The comic (not the band) by Los Bros Hernandez: Gilberto, Jaime, and Mario Hernandez.
was Fantagraphics' killer app from the middle eighties to the middle nineties. The comic ran to an epic 50 issues,[Epic? 50? Try CerebusTheAardvark?: 300!]
and every story has been reprinted into books. Most stories spanned several issues, weaving intricate yarns with minimal dramatic exposition. Unlike a movie or prose book, you gotta read it again to understand it all. And again.
Gilbert ("Beto"), Jaime, and Mario Hernandez are each talented artists and humane playwrights. They represent Fantagraphics' foundation in comics authored and drawn by the same person, unlike peesashit Marvel, DC, and Dark Horse superhero comics drawn on assembly lines by committees.
Beto draws in a warm animistic style ostensibly influenced by folk art, Aztec statues, and classic Mexican cinema.
Beto's stories follow from the 1940s to the 1990s a dynasty of poor folks in the small Mexican coastal town of Palomar. The town has apparently never got itself a phone. The strip documents the small town morals and behaviors that buffer some people's chronic sins without running to the law, and the small town joy of life that uplifts individual differences (as long as they are not "too different" ;-).
Jaime (see the Hopey panel below) draws in a clean dry style forever reminiscent of a Polaroid candid of teenagers arguing. He chronicles the coming of age of a group of deadbeat punk rock fans from the late seventies to the early nineties, when they run out of party juices and settle down. His style perfectly reveals grimey Los Angeles suburbs their worst, with strip clubs, street gangs, calm level-headed drug-lords who try to resolve problems, and hot-tempered latinos who try to cause them.
Mario has only drawn a few strips. His drawing and authoring style are more volatile, and he'll jump in with a point that leaves you shocked and disturbed. I'm unaware why he does not draw more, but some folks channel their muse more often than others.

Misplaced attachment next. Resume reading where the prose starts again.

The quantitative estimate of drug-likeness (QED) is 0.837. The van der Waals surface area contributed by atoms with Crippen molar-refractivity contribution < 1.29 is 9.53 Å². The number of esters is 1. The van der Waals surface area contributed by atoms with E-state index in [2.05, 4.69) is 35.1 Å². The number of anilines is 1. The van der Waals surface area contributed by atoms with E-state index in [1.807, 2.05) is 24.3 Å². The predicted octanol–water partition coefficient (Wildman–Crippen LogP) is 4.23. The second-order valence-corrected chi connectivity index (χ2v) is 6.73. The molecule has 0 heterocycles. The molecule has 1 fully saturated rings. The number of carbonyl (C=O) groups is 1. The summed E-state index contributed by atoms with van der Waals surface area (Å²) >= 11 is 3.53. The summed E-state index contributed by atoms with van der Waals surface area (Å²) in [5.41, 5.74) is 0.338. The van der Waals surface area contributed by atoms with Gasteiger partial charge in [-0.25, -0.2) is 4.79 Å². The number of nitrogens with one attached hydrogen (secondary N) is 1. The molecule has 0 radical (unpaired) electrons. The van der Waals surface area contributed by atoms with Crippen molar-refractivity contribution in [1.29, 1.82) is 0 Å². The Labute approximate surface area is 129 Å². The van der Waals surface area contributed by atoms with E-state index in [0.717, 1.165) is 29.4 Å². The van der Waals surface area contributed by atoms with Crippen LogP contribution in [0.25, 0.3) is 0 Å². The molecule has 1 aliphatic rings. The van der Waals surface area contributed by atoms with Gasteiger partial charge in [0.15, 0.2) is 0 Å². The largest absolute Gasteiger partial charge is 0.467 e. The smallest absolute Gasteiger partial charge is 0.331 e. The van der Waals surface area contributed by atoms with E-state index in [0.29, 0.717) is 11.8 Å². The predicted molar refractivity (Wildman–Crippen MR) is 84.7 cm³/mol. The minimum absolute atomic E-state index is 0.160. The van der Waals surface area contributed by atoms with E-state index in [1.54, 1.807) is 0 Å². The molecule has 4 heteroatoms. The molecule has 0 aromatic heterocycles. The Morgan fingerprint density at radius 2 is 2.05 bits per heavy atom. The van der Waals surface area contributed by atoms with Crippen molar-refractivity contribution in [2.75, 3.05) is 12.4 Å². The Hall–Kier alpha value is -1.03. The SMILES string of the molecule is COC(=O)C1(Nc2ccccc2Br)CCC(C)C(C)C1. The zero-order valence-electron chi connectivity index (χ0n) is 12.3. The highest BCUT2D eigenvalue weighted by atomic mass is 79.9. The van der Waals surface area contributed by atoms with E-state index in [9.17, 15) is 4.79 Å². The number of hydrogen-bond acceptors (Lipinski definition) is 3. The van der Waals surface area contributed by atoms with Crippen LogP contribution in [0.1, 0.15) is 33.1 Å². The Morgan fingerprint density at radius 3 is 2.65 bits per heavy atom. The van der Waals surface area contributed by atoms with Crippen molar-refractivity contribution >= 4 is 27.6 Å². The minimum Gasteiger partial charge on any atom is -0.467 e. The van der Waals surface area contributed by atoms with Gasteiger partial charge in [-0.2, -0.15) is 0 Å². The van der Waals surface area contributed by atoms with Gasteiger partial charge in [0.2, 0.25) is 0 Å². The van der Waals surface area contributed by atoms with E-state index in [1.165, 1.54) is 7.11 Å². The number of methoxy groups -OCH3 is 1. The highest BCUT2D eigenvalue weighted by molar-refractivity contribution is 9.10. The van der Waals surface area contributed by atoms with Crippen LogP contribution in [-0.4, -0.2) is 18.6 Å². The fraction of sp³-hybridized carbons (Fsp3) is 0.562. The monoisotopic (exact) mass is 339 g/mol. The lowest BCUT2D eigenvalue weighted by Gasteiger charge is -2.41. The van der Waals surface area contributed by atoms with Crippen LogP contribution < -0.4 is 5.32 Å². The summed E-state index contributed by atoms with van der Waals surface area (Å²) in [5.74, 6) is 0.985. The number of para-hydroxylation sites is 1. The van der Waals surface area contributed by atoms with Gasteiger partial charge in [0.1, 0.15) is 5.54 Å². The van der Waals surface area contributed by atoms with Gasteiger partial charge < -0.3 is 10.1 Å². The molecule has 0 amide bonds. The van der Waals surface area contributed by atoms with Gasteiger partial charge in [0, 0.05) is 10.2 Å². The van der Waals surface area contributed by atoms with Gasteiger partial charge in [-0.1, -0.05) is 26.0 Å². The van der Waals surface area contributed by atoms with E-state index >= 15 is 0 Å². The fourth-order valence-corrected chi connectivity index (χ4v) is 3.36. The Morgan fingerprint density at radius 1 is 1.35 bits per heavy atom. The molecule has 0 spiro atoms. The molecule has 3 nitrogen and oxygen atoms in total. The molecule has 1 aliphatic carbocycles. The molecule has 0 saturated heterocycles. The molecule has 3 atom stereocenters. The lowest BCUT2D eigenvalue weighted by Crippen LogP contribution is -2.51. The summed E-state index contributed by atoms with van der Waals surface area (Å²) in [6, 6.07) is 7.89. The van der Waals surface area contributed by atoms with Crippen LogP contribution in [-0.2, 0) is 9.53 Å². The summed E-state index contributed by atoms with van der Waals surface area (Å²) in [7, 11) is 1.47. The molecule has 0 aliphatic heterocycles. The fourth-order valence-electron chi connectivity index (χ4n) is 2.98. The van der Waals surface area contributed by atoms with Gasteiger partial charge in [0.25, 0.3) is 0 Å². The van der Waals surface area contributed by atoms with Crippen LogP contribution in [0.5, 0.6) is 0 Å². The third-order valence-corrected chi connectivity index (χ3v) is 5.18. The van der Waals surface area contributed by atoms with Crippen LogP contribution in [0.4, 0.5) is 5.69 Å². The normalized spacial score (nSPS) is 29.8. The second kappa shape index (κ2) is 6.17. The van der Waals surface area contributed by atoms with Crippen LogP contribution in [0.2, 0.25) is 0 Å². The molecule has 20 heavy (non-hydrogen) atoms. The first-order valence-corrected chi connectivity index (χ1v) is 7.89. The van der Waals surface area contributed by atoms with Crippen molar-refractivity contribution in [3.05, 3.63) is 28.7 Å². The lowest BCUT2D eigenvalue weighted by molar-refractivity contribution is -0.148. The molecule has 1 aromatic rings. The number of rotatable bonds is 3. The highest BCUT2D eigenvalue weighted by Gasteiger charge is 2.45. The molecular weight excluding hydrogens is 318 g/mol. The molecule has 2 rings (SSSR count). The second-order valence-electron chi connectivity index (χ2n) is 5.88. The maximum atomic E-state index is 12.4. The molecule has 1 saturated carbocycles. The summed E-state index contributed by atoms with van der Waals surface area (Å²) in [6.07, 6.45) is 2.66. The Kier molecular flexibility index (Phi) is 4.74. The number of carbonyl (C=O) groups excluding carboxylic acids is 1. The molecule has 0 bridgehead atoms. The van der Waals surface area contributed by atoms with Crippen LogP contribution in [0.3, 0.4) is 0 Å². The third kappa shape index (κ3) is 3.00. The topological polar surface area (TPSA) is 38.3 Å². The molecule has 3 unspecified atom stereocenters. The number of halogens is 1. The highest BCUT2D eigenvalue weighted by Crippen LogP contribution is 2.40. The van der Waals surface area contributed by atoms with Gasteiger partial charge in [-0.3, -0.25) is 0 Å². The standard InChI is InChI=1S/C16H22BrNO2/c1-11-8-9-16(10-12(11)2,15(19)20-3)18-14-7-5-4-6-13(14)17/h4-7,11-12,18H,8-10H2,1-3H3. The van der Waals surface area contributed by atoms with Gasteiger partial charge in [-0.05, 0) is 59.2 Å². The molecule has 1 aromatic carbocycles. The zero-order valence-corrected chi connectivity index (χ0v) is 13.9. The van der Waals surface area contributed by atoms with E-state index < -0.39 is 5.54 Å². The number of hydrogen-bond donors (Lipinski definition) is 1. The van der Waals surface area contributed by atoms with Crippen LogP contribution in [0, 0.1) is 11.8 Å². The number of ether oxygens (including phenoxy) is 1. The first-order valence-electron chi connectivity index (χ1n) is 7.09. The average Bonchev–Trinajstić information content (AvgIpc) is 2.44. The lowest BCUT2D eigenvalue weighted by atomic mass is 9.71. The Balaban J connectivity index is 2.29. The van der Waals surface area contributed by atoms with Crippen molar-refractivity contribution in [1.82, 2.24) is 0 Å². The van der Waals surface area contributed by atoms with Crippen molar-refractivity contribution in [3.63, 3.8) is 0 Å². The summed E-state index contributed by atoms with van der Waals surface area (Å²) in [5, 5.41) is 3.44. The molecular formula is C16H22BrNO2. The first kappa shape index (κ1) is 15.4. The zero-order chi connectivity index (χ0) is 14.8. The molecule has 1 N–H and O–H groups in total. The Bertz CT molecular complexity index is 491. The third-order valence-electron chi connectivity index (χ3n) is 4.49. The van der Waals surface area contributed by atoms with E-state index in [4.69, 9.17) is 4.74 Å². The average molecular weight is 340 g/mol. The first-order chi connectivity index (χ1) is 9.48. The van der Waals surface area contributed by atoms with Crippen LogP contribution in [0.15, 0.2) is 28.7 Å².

The band L&R stole the name. In retribution, Beto's story "Love and Rockets" trashed them with a parody of an awful garage band called "Love and Rockets". This epic reveals Palomar exiles and poor blacks in LA meeting rich Hollyweed brats and white supremacists, mixing it up like only we can.
Why do I love LoveAndRockets
? Traditional family values.
Anyone else familiar with the fine works of Los Bros Hernandez? -- AlanFrancis
Certainly. Big fan. More of Jaime's stuff than Gilbert though. Always had a crush on Penny Century. -- RichardEmerson
Strange that you should mention the Jaime / Gilbert thing. When I first read L&R about ten years ago, I was very much a Jaime fan (see below for the Hopey frame I fell in love with :-)).
I just started buying the volumes (the issues I read before weren't mine) and have started buying "Whoa Nellie" and "Luba" (the new titles by Jaime and Gilbert) and I'm loving
the Gilbert stuff. I guess when I was younger I was just looking at the pretty girls in Mechanics and now I'm really aware of the storytelling going on in the Palomar stuff.... -- AlanFrancis
In an interview in The Comics Journal
, Jaime characterized himself as Paul, while Gilberto was John. (Mc
Cartney & Lennon, respectively, for those unfamiliar with TheBeatles?
.) His point was that Paul's [Jaime's] stuff is more easily appreciated, but no weaker than John's [Gilberto's] work. See The Comics Journal
#178, July 1995, p. 122. The rest of the interview is no less interesting.
I highly recommend the Fear of Comics volume of short stories. Wacky stuff. -- BayleShanks
...strip clubs, street gangs, calm level-headed drug-lords who try to resolve problems, and hot-tempered latinos who try to cause them.
Let's not forget the calm level-headed latinos who try to resolve problems, which one also finds in Los Bros' work. One of L&R's virtues is that all of its characters are people, not stereotypes.
I'm referring specifically to the story The Death of Speedy. Please read it before accusing me of stereotyping.
Which has calm, level-headed latinos.
Jaimé was inspired by Dan DeCarlo?
and Hank Ketcham, and I think that really shows. In a good way. He's one of the best artists out there.